A man who claims he is obsessed with doorknobs was sentenced to three years in prison for a burglary spree in which dozens of doorknobs were taken from construction sites, along with tools and other materials. The thief told police he took the other items to disguise his addiction, “so that it would look like a typical burglary rather than someone just stealing doorknobs.” In addition to the prison term, the pilferer was ordered to pay restitution. The crimes occurred in December, 2004, in Wisconsin, and were reported by the Associated Press.
Gene Anderson, who founded Anderson Lock fifty years ago, has a small collection of books about locks. One is a paperback, titled “The Antique Doorknob.” It was written in 1976 by Maud Eastwood, who collected and researched doorknobs. Maud introduces her book with a sentimental poem, which doesn’t qualify for my collection of excerpts of “Locks in Literature” but it does set a properly nostalgic tone for the antique doorknobs.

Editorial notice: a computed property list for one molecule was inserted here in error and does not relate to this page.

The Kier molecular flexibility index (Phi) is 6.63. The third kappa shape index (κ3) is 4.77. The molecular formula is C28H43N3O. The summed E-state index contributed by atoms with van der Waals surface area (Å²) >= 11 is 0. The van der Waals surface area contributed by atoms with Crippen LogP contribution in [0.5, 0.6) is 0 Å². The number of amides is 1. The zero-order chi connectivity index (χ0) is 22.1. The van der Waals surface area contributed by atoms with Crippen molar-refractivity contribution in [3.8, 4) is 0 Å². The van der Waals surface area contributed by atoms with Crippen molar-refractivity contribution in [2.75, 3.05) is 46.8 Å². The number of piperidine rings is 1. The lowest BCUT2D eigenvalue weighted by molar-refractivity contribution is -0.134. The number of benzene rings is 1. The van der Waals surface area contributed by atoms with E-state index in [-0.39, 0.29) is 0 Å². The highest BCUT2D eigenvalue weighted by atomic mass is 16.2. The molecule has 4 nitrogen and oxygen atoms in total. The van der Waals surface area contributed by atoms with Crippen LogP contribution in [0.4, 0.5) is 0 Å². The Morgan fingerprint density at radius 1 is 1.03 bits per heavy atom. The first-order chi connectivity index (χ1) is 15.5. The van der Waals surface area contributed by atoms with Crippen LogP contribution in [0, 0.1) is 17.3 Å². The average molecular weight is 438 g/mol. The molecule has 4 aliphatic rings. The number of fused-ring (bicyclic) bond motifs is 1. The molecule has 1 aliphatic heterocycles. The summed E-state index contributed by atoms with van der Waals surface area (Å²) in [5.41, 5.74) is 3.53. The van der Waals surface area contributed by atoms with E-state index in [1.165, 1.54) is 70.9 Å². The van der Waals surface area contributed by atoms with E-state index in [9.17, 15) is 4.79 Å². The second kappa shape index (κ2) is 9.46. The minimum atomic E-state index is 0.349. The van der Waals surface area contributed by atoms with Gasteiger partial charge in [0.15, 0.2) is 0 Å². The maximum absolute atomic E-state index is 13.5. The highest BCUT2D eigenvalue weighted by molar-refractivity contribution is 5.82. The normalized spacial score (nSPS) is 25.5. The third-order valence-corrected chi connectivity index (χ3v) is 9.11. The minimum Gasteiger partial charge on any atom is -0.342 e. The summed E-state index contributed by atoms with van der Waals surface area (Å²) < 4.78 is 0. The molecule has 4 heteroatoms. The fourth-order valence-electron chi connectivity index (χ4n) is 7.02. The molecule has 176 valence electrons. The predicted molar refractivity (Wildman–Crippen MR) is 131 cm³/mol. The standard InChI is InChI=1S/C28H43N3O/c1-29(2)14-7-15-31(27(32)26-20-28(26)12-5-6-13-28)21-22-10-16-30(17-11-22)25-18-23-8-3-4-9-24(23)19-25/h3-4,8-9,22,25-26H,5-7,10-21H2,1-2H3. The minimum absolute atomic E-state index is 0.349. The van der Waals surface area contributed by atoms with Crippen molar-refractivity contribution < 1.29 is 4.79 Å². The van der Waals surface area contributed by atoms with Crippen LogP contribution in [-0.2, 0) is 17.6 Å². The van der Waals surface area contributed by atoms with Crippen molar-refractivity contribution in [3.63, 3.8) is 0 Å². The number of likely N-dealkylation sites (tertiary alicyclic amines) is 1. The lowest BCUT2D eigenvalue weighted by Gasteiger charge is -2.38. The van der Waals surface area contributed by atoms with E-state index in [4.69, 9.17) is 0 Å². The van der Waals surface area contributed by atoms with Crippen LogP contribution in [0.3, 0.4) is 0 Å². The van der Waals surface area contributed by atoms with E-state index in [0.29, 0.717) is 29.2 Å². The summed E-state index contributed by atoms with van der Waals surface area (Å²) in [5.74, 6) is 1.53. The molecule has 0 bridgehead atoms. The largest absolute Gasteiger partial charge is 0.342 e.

The Knob on the Door
Only one house was home to me
Only one house was home
The door of the house spoke “Welcome”
The knob on the door said “Home.”
Only one love was alive to me
Only one love was alive
Although I have had many a love
Only your love was alive.
Only one memory dear to me
Only one memory dear
When I turned the knob and found you home
This is my memory, Dear!